Electric field within a sphere

In summary, the sphere has uniform charge density within its volume, except for a small hollow sphere located at the center with radius R. The electric field between radii R and r is E4πd2=Q/ε.
  • #1
886363
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Homework Statement


A sphere with radius r has uniform charge density ρ within its volume, except for a small hollow sphere located at the center with radius R. Find the electrical field.


Homework Equations


ρ=Q/V
∫∫EdS=Q/ε

The Attempt at a Solution


With the spherical Gaussian surface with radius r:
[itex] E4 \pi r^2=\dfrac{\rho \frac{4\pi r^3}{3}}{\epsilon} [/itex]

Is it just a case of finding the electric field from setting a Gaussian surface to the hollow sphere as well and subtracting?
 
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  • #2
You don't need to do any fancy subtractions.

Set your Gaussian surfaces in the hollow part, in the charged part, and outside the charged part. E will differ in all three and will in all cases be a function of the distance form the center.
 
  • #3
Thank you for answering, so for a Gaussian surface with radius < R the electric field will be zero since there are no charges in the hollow sphere?
 
  • #4
886363 said:
Thank you for answering, so for a Gaussian surface with radius < R the electric field will be zero since there are no charges in the hollow sphere?

Yes indeed.

Now, what would be the E field between radii R and r?
 
  • #5
E=ρ(Vr-VR)/3εr2?
 
  • #6
No. Don't involve V. We have area and we have volumetric charge density.

What's the general formula relating the E field, the area of your Gaussian surface and the charge inside that surface?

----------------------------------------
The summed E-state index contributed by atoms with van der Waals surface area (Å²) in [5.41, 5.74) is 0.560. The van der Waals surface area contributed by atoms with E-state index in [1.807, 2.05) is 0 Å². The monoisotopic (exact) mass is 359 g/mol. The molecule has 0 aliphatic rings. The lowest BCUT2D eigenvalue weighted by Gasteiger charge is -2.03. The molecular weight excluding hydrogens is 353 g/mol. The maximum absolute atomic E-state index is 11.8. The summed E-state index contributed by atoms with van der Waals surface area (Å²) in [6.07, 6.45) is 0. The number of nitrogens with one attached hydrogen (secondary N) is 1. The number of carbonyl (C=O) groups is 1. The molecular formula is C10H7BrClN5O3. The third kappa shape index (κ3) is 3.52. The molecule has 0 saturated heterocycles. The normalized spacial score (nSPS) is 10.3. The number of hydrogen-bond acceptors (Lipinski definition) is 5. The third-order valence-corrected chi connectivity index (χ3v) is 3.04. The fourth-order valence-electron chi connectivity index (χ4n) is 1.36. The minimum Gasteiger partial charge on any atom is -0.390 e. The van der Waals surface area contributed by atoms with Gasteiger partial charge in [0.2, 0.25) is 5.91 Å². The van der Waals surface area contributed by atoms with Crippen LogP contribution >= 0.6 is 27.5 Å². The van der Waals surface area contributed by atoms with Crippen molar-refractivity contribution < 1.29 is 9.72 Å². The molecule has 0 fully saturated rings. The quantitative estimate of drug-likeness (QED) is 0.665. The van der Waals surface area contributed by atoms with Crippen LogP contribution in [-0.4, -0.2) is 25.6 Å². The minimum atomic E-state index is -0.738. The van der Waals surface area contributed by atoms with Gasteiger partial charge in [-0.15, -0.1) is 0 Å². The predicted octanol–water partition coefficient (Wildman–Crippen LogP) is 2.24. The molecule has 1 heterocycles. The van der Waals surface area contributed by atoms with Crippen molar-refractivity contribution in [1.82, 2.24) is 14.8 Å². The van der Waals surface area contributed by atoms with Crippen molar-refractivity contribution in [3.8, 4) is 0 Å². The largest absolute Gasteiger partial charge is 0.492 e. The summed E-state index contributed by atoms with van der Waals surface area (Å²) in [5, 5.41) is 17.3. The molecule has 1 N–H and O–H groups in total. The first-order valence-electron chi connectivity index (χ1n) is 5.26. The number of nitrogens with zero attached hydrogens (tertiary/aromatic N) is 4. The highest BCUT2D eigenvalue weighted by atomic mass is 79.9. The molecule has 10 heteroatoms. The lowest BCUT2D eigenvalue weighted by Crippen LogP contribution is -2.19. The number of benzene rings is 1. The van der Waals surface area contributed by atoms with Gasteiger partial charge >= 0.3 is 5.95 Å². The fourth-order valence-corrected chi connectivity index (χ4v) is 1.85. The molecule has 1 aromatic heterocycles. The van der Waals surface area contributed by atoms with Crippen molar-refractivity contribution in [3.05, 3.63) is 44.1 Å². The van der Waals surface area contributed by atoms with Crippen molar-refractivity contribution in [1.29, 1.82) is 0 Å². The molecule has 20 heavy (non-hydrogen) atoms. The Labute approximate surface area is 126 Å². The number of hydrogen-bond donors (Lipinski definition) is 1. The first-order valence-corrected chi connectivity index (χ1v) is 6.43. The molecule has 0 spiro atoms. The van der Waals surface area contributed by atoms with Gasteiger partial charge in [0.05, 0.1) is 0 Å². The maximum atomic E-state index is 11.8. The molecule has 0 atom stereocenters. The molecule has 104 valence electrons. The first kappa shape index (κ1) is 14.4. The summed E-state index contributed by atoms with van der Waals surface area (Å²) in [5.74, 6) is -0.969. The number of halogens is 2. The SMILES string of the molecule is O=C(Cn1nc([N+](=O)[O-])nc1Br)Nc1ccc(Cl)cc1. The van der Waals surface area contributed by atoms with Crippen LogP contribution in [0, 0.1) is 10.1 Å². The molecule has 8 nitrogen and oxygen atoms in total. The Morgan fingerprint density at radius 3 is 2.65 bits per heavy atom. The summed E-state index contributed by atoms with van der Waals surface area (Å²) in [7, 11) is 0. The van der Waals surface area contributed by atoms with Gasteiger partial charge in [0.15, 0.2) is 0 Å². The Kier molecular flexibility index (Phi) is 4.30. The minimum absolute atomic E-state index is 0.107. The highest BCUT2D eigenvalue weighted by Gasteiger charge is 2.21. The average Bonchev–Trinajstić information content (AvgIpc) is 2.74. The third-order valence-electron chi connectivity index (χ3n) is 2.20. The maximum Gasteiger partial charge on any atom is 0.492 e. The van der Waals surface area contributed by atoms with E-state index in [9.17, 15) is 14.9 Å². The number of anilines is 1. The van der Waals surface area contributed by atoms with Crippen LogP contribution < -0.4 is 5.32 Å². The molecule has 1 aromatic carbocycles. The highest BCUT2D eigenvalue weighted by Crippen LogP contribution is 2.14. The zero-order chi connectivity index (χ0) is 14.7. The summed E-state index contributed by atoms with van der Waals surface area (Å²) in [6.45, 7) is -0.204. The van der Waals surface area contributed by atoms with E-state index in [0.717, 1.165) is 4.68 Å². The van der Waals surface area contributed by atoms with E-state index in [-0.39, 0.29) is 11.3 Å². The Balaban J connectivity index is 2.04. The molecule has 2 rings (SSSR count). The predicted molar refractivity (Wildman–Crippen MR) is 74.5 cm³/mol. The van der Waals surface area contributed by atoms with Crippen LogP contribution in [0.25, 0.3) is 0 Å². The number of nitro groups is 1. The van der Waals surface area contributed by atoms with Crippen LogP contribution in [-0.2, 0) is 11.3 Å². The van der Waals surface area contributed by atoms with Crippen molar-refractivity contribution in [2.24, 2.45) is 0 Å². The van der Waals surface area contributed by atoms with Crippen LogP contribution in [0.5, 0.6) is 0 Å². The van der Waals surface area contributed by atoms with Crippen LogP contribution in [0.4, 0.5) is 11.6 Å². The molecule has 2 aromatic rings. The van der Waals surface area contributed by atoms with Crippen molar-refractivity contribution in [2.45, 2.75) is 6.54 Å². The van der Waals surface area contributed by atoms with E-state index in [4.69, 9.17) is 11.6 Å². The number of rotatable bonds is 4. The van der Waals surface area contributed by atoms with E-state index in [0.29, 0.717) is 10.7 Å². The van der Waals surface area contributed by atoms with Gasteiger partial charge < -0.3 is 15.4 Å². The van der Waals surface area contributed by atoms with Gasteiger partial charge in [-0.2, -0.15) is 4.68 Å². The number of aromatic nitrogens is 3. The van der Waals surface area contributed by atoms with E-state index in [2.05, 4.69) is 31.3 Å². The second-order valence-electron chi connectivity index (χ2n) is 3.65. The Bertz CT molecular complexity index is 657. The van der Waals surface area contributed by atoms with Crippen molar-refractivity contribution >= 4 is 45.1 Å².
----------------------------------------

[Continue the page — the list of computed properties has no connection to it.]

Oh, and you'll need a new variable for radius since the E field will from now on be a function of the radial distance from the center. Your problem should not have assigned r as the radius of the sphere but too late I guess, so use d as your new variable.
 
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  • #7
I've used this since the total charge enclosed in the sphere with radius r is ρVr, which would give me the charge enclosed if there was no hollow sphere, hence why I am subtracting to account for the 'missing charge' due to the hollow sphere.

So E4πd2=Q/ε

I'm sorry for sounding stupid but Gauss' Law is something that just isn't clicking for me.
 
  • #8
Gauss' law is beautifully simple. It just says that the the total electric flux thru a surface bounding a volume is equal to the charge inside that volume, divided by epsilon.

Flux is the vector dot-product of the electric field times each differential area, integrated over the entire surface. In your case that integral reduces to the area of the surface times the electric field which happens to be constant along the entire surface, due to symmetry.

So now how about we set up a Gaussian surface at a distance d from the center, with R < d < r?

Oh BTW your last formula is correct. What is Q(d)?
 
  • #9
So for R<d<r

[itex]d=\sqrt{\dfrac{Q}{4 \pi \epsilon E}}[/itex]

and for d>r